How to dance more musically

Musicality in your dance is 50% of the work. Knowing figures and decorations is one thing, but applying them to a given tango tune in a musical fashion which enhances not only the external look of the dance to your audience, but also enhances your own enjoyment of the dance, is another important factor.

So how can you improve your musicality and improve your Argentine Tango interpretation?

1. The most obvious thing is to listen to lots of tango music… traditional tango music… every day… until you begin to recognise all the popular tunes you hear at milongas. This will take time, but will tune your ear to the rhythms and structure of typical tango tunes.

If you don’t have the money to buy tracks/CD’s you can listen to tango tunes from your favourite video service or music streaming website, and if you have on-line radio, there are some good tango stations out there who stream hours of tango music to listeners. So, no excuses! You can squeeze in 1/2 hour of tango music while travelling to/from work, walking the dog, out running, etc. every day 🙂

2. Learn the structure of what you’re listening to. Most Argentine tango tunes (especially those from the Golden Age (early 1930’s – late 1950’s) do have a recognisable structure.

You need to be able to listen to the music and react to it rather than just hearing it as a background noise. Typically, tango tunes are split into phrases which are repeated (with variation) through out the tune. There are often two or three musical themes repeated also, in an ‘A-B-A-B-A’ or ‘A-B-A-B-C’type pattern.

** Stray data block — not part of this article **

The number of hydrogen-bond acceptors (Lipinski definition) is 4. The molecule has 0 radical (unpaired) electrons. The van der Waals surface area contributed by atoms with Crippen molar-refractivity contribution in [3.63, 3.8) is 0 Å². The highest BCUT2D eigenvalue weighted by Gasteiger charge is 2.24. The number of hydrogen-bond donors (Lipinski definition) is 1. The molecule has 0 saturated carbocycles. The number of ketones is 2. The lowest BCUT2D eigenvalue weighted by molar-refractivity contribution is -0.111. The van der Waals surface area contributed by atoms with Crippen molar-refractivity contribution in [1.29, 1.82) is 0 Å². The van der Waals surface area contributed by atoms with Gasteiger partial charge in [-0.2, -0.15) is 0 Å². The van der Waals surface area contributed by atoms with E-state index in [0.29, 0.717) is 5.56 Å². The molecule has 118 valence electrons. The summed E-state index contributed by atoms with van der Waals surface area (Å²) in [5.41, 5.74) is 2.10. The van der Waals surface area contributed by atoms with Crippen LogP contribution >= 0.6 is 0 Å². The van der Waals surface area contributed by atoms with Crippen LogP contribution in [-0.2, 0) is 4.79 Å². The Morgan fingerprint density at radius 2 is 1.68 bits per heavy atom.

So as well as getting to recognise popular tunes off by heart, knowing the typical structure of a tango tune allows you to anticipate how you might dance to tunes you’ve never heard before as you begin to listen to the first phrases of the tune.

3. Practise dancing musically, of course! When you are in a Practica, don’t be afraid of trying out steps such as rock steps and rebounds to accentuate not just the stepping beat but half beats too. Try out your adornments in a similar manner, and don’t forget to use pauses as well. Smooth elegant tango dancing will always have some pauses in it. Music is written in phrases and sections. Singers have to draw breath. Each of these elements will result in a natural pause in the music, so use them.

In conclusion, if you make a regular habit of listening to tango music, understanding it’s structure and practising your interpretation at Practica, your dancing will become more musical, and your partners will notice 🙂

For more information about dancing with musicality read our new series called ‘Musicality in Tango Dancing

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